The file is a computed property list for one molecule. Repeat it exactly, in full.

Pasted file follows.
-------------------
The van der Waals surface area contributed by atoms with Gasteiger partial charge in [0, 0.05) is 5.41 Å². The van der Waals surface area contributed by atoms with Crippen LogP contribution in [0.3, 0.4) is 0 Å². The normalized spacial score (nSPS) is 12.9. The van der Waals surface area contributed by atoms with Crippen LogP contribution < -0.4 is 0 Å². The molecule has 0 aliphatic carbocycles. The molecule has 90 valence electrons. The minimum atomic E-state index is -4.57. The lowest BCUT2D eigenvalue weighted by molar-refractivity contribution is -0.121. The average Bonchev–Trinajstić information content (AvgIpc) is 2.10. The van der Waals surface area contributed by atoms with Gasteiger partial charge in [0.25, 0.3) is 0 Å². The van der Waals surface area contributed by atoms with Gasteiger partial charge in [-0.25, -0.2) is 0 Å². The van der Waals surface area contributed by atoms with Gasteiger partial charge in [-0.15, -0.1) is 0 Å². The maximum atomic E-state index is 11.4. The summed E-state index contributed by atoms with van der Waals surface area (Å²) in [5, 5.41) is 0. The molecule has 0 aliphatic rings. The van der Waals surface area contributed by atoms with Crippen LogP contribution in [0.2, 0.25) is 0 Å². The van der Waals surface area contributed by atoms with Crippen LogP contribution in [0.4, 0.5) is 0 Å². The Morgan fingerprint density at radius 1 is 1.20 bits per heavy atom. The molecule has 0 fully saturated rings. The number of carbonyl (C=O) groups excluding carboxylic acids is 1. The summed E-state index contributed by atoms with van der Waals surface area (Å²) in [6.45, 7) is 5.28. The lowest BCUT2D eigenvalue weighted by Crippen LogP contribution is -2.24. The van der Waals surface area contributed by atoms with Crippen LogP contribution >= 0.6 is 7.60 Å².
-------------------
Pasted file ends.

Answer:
The van der Waals surface area contributed by atoms with Gasteiger partial charge in [0, 0.05) is 5.41 Å². The van der Waals surface area contributed by atoms with Crippen LogP contribution in [0.3, 0.4) is 0 Å². The normalized spacial score (nSPS) is 12.9. The van der Waals surface area contributed by atoms with Crippen LogP contribution < -0.4 is 0 Å². The molecule has 0 aliphatic carbocycles. The molecule has 90 valence electrons. The minimum atomic E-state index is -4.57. The lowest BCUT2D eigenvalue weighted by molar-refractivity contribution is -0.121. The average Bonchev–Trinajstić information content (AvgIpc) is 2.10. The van der Waals surface area contributed by atoms with Gasteiger partial charge in [0.25, 0.3) is 0 Å². The van der Waals surface area contributed by atoms with Gasteiger partial charge in [-0.25, -0.2) is 0 Å². The van der Waals surface area contributed by atoms with Gasteiger partial charge in [-0.15, -0.1) is 0 Å². The maximum atomic E-state index is 11.4. The summed E-state index contributed by atoms with van der Waals surface area (Å²) in [5, 5.41) is 0. The molecule has 0 aliphatic rings. The van der Waals surface area contributed by atoms with Crippen LogP contribution in [0.2, 0.25) is 0 Å². The van der Waals surface area contributed by atoms with Crippen LogP contribution in [0.4, 0.5) is 0 Å². The Morgan fingerprint density at radius 1 is 1.20 bits per heavy atom. The molecule has 0 fully saturated rings. The number of carbonyl (C=O) groups excluding carboxylic acids is 1. The summed E-state index contributed by atoms with van der Waals surface area (Å²) in [6.45, 7) is 5.28. The lowest BCUT2D eigenvalue weighted by Crippen LogP contribution is -2.24. The van der Waals surface area contributed by atoms with Crippen LogP contribution >= 0.6 is 7.60 Å².